- Canada’s energy sector grappling with double whammy of reduced demands due to the pandemic crisis and Saudi Arabia-Russia oil price war.
- The country’s oil-patch is melting under financial crisis with seven oil and gas firms filing for bankruptcies in the first half of 2020.
- A key part of Canadian indexes, shares of energy companies plummeted sharply during the coronavirus-led market crash in mid-March.
- Stocks have since recovered but yet to attain pre-pandemic growth levels.
Growth in Canada’s energy sector has stalled since the pandemic unleashed terror on the markets. The third largest sector on Toronto Stock Exchange (TSX), the country’s key bourse, touched historic lows in more than two decades in March this year. Energy is a critical part of the gross domestic product (GDP) and the pandemic’s impact on it is likely to reverberate across the broader economy.
The entire sector is currently grappling with the dual shock of reduced demand due to the pandemic crisis and Saudi Arabia-Russia oil price war that broke out in March.
The nation came to a grinding halt as the federal government enforced strict containment measures, which directly impacted the energy demands, especially in the oil and gas segment. Several Canadian upstream oil and natural gas companies were forced to cut capital expenditures to the tune of C$ 6 billion+ since the spread of the pandemic, says the Canadian Association of Petroleum Producers here.
In the meantime, as COVID-19 spread its tentacles across global economies, the OPEC+ (Organization of the Petroleum Exporting Countries and its allies) deal collapsed. In the battle for oil supremacy, rivals Russia and Saudi Arabia flooded the markets with cheap crude. A price war ensued against the backdrop of nonexistent demand and excess supply, which threatened to eliminate competition. As a result, crude prices plunged to unseen depths with futures for West Texas Intermediate Crude closing at -US $ 37.63 at one point.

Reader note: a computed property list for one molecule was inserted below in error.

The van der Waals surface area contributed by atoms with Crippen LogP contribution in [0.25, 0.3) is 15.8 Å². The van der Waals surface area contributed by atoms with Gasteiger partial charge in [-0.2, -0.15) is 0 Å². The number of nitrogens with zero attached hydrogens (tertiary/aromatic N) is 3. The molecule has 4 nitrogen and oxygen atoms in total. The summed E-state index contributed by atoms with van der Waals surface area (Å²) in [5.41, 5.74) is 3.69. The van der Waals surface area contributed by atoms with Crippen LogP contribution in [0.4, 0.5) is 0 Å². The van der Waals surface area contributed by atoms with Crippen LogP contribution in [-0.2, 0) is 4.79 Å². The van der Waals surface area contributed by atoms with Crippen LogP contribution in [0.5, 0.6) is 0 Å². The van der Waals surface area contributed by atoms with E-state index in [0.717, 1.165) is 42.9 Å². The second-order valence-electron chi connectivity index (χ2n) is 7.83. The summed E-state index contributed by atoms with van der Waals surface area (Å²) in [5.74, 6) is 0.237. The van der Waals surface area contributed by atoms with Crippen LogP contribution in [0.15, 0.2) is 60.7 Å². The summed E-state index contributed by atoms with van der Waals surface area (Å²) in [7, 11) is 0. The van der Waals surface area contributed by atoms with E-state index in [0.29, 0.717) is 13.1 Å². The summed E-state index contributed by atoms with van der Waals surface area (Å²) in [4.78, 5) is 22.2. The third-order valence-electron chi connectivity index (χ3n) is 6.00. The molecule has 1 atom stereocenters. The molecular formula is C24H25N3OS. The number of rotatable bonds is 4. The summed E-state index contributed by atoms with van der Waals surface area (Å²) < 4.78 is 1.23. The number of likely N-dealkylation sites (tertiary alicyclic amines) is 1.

A subsequent deal between Saudi and Russia was reached in April, but the damage was already done and Canada's oil-patch melted under strain. By the first half of 2020, seven oil and gas firms had filed for bankruptcies in Canada, data from Insolvency Insider shows.
Canada has the cleanest electricity profiles among the member nations of International Energy Agency (IEA). Prime Minister Justin Trudeau-led current Canadian government plans reduce net-zero emissions by 2050 and phase out coal power by 2030.
The post-COVID future of Canadian energy sector will be guided by climate change, clean and sustainable resources and conscious consumers.
Canada’s Energy Sector
Canada has benefitted from its vast reserves of natural resources and growing oil sands production and continued investments in the energy sector.
It is among the top energy producers of the world, trading with at least 165 countries. The sector’s share (including direct and indirect activities) in the country’s GDP is nearly 11 percent and employs 832,500 people, Natural Resources Canada 2018 data says.
Energy sector also contributed an average of C$ 16.8 billion (between 2013 to 2017) to government coffers via taxes, sales, and royalties, making up for 11 percent of all operating revenues.
As per IEA, global energy demand will rise 24 percent by 2040, with oil and natural gas meeting 53 percent of the requirements. Oil and gas continue to be among Canada’s major domestic exports totaling over C$ 119 billion in 2018, of which 95 percent went to the United States.
Canada’s National Energy Mix: Sectoral Outlook (%)
Canadian Energy Companies